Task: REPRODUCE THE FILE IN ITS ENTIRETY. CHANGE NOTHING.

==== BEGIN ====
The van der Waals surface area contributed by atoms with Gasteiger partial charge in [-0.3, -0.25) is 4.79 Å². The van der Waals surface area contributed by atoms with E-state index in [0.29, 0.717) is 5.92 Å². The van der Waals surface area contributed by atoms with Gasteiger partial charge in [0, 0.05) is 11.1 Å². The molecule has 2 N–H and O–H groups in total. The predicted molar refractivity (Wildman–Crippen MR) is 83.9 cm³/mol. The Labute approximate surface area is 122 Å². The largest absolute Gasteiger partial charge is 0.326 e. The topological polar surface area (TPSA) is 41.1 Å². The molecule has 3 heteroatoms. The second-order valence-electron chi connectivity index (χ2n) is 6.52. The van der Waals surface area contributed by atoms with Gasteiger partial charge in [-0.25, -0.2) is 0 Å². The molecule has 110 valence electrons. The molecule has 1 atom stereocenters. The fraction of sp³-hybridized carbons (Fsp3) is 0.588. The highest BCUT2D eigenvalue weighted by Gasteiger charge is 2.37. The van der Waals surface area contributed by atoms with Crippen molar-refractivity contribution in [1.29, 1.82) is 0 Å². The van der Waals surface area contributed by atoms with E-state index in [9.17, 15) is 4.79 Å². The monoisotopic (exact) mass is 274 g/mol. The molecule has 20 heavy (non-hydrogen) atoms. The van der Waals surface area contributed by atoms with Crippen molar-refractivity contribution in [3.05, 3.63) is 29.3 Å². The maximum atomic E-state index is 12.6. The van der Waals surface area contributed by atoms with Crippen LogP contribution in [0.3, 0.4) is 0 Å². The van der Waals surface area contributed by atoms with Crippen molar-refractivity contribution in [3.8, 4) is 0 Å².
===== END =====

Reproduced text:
The van der Waals surface area contributed by atoms with Gasteiger partial charge in [-0.3, -0.25) is 4.79 Å². The van der Waals surface area contributed by atoms with E-state index in [0.29, 0.717) is 5.92 Å². The van der Waals surface area contributed by atoms with Gasteiger partial charge in [0, 0.05) is 11.1 Å². The molecule has 2 N–H and O–H groups in total. The predicted molar refractivity (Wildman–Crippen MR) is 83.9 cm³/mol. The Labute approximate surface area is 122 Å². The largest absolute Gasteiger partial charge is 0.326 e. The topological polar surface area (TPSA) is 41.1 Å². The molecule has 3 heteroatoms. The second-order valence-electron chi connectivity index (χ2n) is 6.52. The van der Waals surface area contributed by atoms with Gasteiger partial charge in [-0.25, -0.2) is 0 Å². The molecule has 110 valence electrons. The molecule has 1 atom stereocenters. The fraction of sp³-hybridized carbons (Fsp3) is 0.588. The highest BCUT2D eigenvalue weighted by Gasteiger charge is 2.37. The van der Waals surface area contributed by atoms with Crippen molar-refractivity contribution in [1.29, 1.82) is 0 Å². The van der Waals surface area contributed by atoms with E-state index in [9.17, 15) is 4.79 Å². The monoisotopic (exact) mass is 274 g/mol. The molecule has 20 heavy (non-hydrogen) atoms. The van der Waals surface area contributed by atoms with Crippen molar-refractivity contribution in [3.05, 3.63) is 29.3 Å². The maximum atomic E-state index is 12.6. The van der Waals surface area contributed by atoms with Crippen LogP contribution in [0.3, 0.4) is 0 Å². The van der Waals surface area contributed by atoms with Crippen molar-refractivity contribution in [3.8, 4) is 0 Å².